“Awite dahlin’ what can I get ya, got some lovely apples today, four for a pound?”.
Okay so my market banter is not great, even when said with a cockney twang, but then I don’t ever expect to be trading on a market stall so I’m not too bothered. This miserable attempt at east end chat reminds me of an ‘Only Fools and Horses’ episode when Rodney meets a ‘posh bird’ and amidst his coveting and courting it becomes apparent that she has no place on a market stall. So how do you gauge your place in the market?
I think a wise place to start is to ascertain if there is call for your product or service, this will establish whether the market is saturated or whether it will be welcoming of your offering, and it will ultimately give you an indication of how much competition you have and how strong it is.
You may find that the answer to the above is not what you had hoped and in fact the number of “competitors” is far higher than you had expected – do not worry – they will not all be competitors, or at least direct competitors, if your offering is good enough, there will be a place for you.
You see, you need to know your business’s market position before you can create an effective brand for your business, product, or service. Determining and identifying market position depends on few key things.
Points of difference
Your unique attributes are what set you apart from your competitors and attract clients to your offering. Answer this; what is the best and most unique thing about your business? Now answer this; do any of your competitors do this and what makes the way you do it different?
This exercise is great because it really gets you thinking about what it is that you do that is truly unique and therefore what you are going to use to keep your place in the market and amongst your competitors. Don’t worry if this takes a few tries to find exactly what it is because just being different is not enough – you need to be great.
Product – is your product a luxury item, somewhere in the middle, or cheap, cheap, cheap. Obviously, with luxury items added extras such as preferential treatment or exceptional customer service are expected. Just like with a cheaper product, the general consensus tends to be ‘what you see is what you get.’ If you choose the former, can you meet customers’ expectations? If you choose the latter, will you incur costs with delivery, packaging and advertising that outweigh the expected and recommended selling price of your product?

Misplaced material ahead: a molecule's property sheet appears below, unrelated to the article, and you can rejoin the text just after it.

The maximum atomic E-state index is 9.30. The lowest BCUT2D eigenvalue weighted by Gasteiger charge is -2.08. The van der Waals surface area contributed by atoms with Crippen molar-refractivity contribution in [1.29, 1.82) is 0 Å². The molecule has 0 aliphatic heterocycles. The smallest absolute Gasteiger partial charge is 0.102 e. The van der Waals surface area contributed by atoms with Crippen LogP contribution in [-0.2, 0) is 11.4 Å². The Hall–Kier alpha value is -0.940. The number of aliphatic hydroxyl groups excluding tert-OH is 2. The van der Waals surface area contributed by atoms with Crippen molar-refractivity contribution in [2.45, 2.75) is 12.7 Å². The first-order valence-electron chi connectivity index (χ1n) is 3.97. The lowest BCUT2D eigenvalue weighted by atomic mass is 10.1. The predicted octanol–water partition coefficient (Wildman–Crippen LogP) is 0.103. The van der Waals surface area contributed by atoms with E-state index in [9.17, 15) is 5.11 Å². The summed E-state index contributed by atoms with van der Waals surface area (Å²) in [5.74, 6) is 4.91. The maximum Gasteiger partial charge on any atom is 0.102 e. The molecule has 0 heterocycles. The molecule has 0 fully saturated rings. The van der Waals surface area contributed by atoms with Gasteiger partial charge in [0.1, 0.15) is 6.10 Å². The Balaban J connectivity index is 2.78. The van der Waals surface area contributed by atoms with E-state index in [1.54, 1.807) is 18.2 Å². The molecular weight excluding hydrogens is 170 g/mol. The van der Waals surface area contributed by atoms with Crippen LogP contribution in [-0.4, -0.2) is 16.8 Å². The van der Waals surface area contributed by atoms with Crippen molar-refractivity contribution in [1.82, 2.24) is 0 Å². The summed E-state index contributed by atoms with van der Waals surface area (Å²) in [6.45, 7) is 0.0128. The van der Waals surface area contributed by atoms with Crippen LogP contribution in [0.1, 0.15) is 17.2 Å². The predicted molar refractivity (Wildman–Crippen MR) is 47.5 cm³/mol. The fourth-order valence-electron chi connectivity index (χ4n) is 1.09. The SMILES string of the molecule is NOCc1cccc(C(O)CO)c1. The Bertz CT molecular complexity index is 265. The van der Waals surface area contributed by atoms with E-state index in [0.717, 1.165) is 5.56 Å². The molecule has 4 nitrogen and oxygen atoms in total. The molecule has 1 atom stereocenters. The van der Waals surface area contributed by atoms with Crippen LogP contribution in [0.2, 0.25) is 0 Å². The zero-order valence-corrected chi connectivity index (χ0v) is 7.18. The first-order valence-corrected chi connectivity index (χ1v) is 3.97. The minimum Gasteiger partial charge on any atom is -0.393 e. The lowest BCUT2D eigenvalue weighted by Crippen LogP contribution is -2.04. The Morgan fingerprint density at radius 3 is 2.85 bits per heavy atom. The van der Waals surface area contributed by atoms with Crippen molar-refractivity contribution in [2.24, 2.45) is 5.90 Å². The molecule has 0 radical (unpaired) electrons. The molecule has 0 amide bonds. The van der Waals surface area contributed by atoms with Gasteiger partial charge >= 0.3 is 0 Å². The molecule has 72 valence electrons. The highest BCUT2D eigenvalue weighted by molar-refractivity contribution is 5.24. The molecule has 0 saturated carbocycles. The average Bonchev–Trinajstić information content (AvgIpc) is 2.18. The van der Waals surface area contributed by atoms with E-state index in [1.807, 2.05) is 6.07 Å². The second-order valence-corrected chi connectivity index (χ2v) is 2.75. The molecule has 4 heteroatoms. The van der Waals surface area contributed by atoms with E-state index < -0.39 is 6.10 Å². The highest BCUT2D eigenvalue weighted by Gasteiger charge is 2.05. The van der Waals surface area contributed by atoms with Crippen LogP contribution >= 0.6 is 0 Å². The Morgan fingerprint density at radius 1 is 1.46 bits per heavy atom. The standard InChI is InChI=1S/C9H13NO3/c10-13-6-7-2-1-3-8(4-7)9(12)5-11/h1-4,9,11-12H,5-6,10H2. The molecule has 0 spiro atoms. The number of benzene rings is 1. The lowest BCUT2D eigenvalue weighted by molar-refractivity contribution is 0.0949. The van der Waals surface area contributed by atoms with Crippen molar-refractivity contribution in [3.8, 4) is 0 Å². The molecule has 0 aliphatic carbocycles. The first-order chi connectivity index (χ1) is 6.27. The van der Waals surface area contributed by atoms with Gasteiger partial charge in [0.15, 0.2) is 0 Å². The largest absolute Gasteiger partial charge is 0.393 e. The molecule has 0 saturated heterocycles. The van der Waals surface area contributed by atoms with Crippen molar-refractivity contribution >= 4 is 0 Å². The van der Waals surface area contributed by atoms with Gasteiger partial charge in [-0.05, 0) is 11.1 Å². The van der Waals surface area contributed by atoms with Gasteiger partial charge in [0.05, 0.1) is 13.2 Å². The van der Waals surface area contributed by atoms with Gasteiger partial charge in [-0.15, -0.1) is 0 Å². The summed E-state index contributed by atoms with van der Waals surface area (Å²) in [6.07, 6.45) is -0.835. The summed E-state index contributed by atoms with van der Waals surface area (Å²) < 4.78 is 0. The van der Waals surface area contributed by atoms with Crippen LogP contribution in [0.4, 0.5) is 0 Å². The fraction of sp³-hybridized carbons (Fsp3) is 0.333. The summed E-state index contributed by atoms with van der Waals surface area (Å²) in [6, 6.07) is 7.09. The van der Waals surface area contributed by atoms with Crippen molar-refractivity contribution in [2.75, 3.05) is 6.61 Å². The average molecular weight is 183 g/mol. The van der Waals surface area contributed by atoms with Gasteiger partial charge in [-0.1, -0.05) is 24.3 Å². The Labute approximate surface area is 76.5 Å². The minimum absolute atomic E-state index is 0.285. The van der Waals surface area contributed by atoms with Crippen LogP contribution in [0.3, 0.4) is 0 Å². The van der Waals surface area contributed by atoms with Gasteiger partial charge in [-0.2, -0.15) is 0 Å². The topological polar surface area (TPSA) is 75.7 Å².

Price – you need to make sure that your pricing matches your product and that you are not priced too high, or too low. Pricing yourself too high is a sure way of pricing yourself out of the market. Sure, you can reduce prices but customers will wonder why you were just not lower priced in the first place. And on the flip side, pricing yourself too low is likely to not only make you very little money but also give a ‘too good to be true – let’s steer clear’ vibe, plus, it’s much more difficult to increase prices rather than decrease them.
Service – What do you offer and what do your competitors offer? This section covers a lot including purchasing options, returns or refund options, out of stock items, incorrect products, customer services, delivery options, contact options…need I go on? What can you do to make a purchasing experience with you, memorable?
Perception – It doesn’t matter whether you have a high end or low end product or service, each ‘end’ is going to have its pros and cons but a lot of what you do as “support services” can change peoples perceptions of you and potentially increase your customer base and market share. For example, if you charge tuppence for a carwash – do it with a smile and do it well, people probably won’t expect this; if you charge twenty quid for a car wash, ask the customer if they like a particular scent sprayed in their car, leave paper mats covering the existing clean ones, collect and drop off the car etc. etc. People will then associate you with real value for money and find that their spend is justified.
You can see how all these points are linked and how being weak at any one could have a knock on effect on the others. My final tip for getting a handle on where you stand and how customers view you, is to read your feedback, reviews and ratings. Your customers won’t be shy in telling you exactly what they think, just like they won’t think twice about going elsewhere if your product or service doesn’t match all their criteria.
But at the end of the day, if your product or service is good enough then there should always be a place for you so focus on getting your message to the right places and you’re on the right track. I talk more about that next week.